COLORBEARER OF ATHENS, GEORGIA LOCALLY OWNED SINCE 1987
August 21, 2019

Put Yourself First

Hey, Bonita…

Bonita,

I'm currently in the dilemma of my life. Around this time last year, I got out of a serious relationship just before school started. It's no doubt for the best—he dumped me after he got me drunk and raped me at his place. This is where I need your advice. I said something to campus investigators, but it was my word against his. They said my drinking was proof of my consent. However, months later, his former roommate messaged me and sent screenshots of some Facebook messages where my ex-boyfriend admitted that he did it on purpose. 

Everybody is telling me to go to the police, but here's the catch-22: The ex's old roommate is a notorious liar who's been known to make shit up just to start drama. As badly as I want to turn this over to authorities, I’m also scared that I was given Photoshopped receipts or something to make me look crazy and my ex-boyfriend look innocent. Can I be thrown in jail for reporting bad evidence about a crime that really happened if I thought the evidence was real? What would you do in my shoes?

Confused in Clarke

Confused,

First, from one survivor to another, I am so sorry that you’ve had this experience. It took me over a decade after my first assault to seek out the therapy and mental health care that has me on a path to healing, and I want to encourage you to do the same. I’m sorry that you’re dealing with gaslighting from both your rapist and the police you spoke with, but take heart. It doesn’t sound hopeless to me.

Cops say incredibly stupid shit to assault survivors who come to them for help, and it can be just as traumatizing to be belittled and not believed after the fact. Whichever cop you spoke to needs some training, because being intoxicated is not and has never been a form of consent, and I can’t imagine why they thought that was an appropriate comment to make. Victim-blaming statements like that discourage survivors from pursuing justice. We already know the system isn’t friendly to us or really even “on our side,” but that’s no reason to create impediments or naysay people who come to you for justice.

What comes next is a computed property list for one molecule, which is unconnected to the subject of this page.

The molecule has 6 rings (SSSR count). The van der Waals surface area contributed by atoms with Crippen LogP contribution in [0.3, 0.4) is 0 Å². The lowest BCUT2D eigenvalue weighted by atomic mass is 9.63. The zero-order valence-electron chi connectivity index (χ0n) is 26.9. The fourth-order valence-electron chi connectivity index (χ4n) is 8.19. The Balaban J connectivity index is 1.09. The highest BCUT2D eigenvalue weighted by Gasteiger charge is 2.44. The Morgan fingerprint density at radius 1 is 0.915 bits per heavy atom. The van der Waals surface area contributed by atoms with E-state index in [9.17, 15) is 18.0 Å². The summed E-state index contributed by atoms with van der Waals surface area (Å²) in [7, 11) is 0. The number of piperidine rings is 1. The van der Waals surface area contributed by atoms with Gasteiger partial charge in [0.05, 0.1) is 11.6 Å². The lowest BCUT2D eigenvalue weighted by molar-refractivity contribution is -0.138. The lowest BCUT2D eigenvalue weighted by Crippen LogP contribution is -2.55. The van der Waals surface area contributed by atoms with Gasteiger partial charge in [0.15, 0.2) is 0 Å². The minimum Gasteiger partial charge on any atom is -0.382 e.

And no, Confused, you can’t be thrown in jail if evidence you provide in good faith turns out to be worthless. It’s a gamble, but you’re not empty-handed here. Since you asked, if I were you, I’d bring those screenshots and the roommate’s name to the cops so they could start an investigation and hopefully subpoena the raw data from Facebook. It’s worth a shot.

In the meantime, put yourself first. You’ve only got one body and one mind, and keeping them sharp and healthy after such trauma will be good for you. Treat yourself kindly, and have friends who will do the same. The UGA Women’s Health Center has very robust resources for people in your position, from counseling services to an assault hotline (706-542-SAFE). Their services are free and confidential. Don’t humor people who will pick your story apart or play “devil’s advocate” over what happened, and don’t hesitate to kick anyone out of your life who isn’t prepared to support you throughout all of this. Personally, I wish I’d known that the first time. Do what you need to do to be healthy and survive this.

And guys: No means no, and the absence of a “no” IS NOT CONSENT, no matter a woman’s relationship to you—stranger, girlfriend or wife. Am I really still telling y’all this in 2019?

Need advice? Email advice@flagpole.com, use the anonymous form at flagpole.com/getadvice, or find Bonita on Twitter: @flagpolebonita.

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